Bringing Smith’s Government through the backdoor?

Let me start by describing the only time that I ever raised my intellectual eyebrows concerning the people’s favourite, of Mukomana ngaapinde fame. This concerned a remark made at Oxford Union Society, granting respect to Robert Mugabe the young, while criticizing Robert Mugabe the old. I could not figure out, reasons for respecting Mugabe the young. Could this have referred to the liberation struggle or Mugabe’s leadership during the early period of Zimbabwe’s attainment of independence?

I only assumed that he was referring to the period from 1976, up to the time immediately after signing the Lancaster House peace Agreement. I had also put my hope on RGM, envisaging peace, with an erudite Robert Mugabe leading a united Patriotic Front government. I had all along supported Nkomo but had preferred the younger politician, RGM, to lead the united PF government.

However, the greatest disappointment came, after Tongogara and Nkomo had declared that both parties would contest elections as a united PF. I still remember the hour of the great disappointment, listening to the evening news. Being interviewed in Tanzania, Mugabe stated that ZANU would contest separately from ZAPU. That news clip presented the greatest shock of my life.

There was no clarity, as to whether this was a unilateral declaration, or this had all along been a ZANU agenda. One assumed that Josia Tongogara’s unity statement had carried the sane side of ZANU. However, the evil nature of ZANU was then being revealed by the co-leader of the Patriotic Front. My assumption is that the insane declaration had British support. In my naive reasoning, I assumed that no sane person would ever vote for a person with that mindset. But, after the election, I knew that Zimbabwe had been sold to the dogs.

There are those who got irritated by Jonathan Moyo’s Hondo ye minda jingles, in early 2000. But I wish they could have listened to the Jongwe rakakunda jingles of the early eighties. Just overnight, the ZBC had become a tool for irritating the sane people of that time. I lost a number of friends, with whom I had supported the Patriotic Front, during the war of liberation.

It became clear that Zimbabwe had not attained independence. My confusion, listening to Chamisa’s Oxford Union speech, was punctuated with the assumption that he may have been referring to Mugabe’s rule in the early 1980s. Hence my intellectual shock at Chamisa’s speech. I assumed that he may have sought to please the host, as that speech was made on British soil? But, to this day I still feel disturbed by that remark, as not sure of what the young favourite politician really meant.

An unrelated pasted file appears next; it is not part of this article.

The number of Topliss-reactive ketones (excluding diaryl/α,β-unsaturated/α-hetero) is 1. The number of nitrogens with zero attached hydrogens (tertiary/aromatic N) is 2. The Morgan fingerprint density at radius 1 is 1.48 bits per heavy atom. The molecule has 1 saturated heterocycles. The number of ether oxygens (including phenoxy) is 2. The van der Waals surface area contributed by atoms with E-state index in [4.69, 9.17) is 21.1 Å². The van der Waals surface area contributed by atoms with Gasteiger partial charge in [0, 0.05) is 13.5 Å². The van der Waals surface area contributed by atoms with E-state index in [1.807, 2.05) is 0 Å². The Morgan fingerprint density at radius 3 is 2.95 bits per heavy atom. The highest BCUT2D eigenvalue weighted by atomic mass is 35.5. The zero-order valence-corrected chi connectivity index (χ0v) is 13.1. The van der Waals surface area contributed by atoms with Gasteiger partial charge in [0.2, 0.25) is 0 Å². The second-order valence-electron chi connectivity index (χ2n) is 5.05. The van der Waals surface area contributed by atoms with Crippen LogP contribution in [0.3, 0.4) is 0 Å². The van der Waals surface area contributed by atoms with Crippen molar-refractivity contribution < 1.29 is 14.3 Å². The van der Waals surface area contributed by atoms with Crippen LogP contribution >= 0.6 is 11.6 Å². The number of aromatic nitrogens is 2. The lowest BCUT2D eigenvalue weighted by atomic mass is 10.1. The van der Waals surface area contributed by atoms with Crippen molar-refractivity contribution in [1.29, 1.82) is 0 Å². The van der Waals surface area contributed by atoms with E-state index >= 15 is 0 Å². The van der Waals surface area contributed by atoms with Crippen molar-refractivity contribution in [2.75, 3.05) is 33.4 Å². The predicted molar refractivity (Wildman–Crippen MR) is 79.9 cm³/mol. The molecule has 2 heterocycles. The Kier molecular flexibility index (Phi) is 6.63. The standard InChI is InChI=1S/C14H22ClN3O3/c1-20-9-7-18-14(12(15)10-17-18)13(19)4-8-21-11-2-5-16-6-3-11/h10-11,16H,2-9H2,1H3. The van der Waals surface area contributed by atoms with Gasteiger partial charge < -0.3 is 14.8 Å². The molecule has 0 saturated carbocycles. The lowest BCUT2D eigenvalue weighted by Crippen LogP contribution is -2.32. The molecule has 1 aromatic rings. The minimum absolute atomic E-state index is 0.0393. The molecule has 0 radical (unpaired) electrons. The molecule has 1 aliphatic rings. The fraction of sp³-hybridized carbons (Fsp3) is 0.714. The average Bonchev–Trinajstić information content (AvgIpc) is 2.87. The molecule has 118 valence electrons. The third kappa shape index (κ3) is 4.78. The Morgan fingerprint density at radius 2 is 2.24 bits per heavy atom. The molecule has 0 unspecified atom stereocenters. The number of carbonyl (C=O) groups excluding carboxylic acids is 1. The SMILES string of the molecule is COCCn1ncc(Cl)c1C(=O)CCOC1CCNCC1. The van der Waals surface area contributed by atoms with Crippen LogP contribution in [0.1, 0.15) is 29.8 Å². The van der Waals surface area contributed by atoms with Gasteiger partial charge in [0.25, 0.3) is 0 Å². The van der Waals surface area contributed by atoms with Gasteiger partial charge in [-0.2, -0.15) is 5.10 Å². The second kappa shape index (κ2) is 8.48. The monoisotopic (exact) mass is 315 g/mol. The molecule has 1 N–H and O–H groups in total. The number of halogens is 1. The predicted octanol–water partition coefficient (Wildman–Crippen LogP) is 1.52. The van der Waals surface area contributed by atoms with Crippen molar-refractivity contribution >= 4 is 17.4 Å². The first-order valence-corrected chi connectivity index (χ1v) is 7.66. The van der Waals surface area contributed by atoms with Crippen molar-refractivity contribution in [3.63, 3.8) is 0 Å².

My view is that Robert Mugabe the old was better than Robert Mugabe the younger? Of course, to the British and white Rhodesians, Mugabe the young was magnificent. But to the black majority, the early years of Mugabe’s rule were gloomiest. This was the time that the Matabeleland and Midlands massacres were carried out. But the white farmers and white businessmen enjoyed the greatest peak in their business activities, in this country. A portion of the black people was simply enjoying the “Jongwe rakakunda” jingles.

Due to stressful conditions, in our country, I became a sick man, leading to the 1987 peace agreement. I resigned to the fate that nothing good could ever come from Zimbabwe. I only felt good that I had not participated in the armed struggle. Yet I had eagerly desired to cross the border in the year 1976, having been encouraged by the ascendance of the eloquent Robert Mugabe into the political limelight. When Edgar Tekere’s ZUM, achieved very little in the 1990 elections, I predicted that nothing was left, for the country called Zimbabwe.

Currently, there is some hope in the politician of the Mukomana Ngaapinde fame. Although I remain sceptical, at the same time. Wondering whether the young politician seeks to please Western countries, rather than carrying the hope of the Zimbabwean people? The question, inadequately answered by most Zimbabweans, involves reasons for engaging in the armed struggle? Why was the armed struggle necessary, for independence?

Rhodesia was doing well, economically. Nonetheless, at the expense of the black majority. Currently, there is bad governance, disadvantaging the black majority. But there appears to be some economic recovery. Turning a blind eye to that reality is unnecessary. Zimbabwe appears as positively turning a curve, economically, so far as appeasing the Western nations, is concerned.

Those critical of ED’s government, on the basis of the poor economy, may probably be naive. The economy is improving but to the detriment of the black majority. This could be a development taking us back to the early 1980s. The British conferred RGM with a knighthood, during that period when our people were being massacred in Matabeleland and Midlands. Who really benefitted during that time? I suppose, those who conferred the knighthood on RGM, benefitted the most?

One of the Rhodesian remnants, Eddie Cross, has already given the thumbs up to what is currently being unveiled in Zimbabwe. There appears to be no doubt that the country is going back to foreigners. Possibly being encouraged by the “Zimbabwe is open for business” mantra? As I cast my mind back to the eighties, I remember seeing many blacks stampeding to the white suburban areas. This was, obviously, a display of desiring to behave like the whites, who were assumed as superior to blacks.

Most blacks appear degraded, unable to put value in themselves. Sadly, the same applies to the black rulers. They think that money is more important than themselves. But, money cannot be more valuable than humans, created in God’s image. Jesus did not die on the cross, for money. He died for the sole purpose that humans should regain their dignity. As to why this is not clear to most people, remains an enigma. Jesus clearly enunciated this viewpoint in one of His teachings.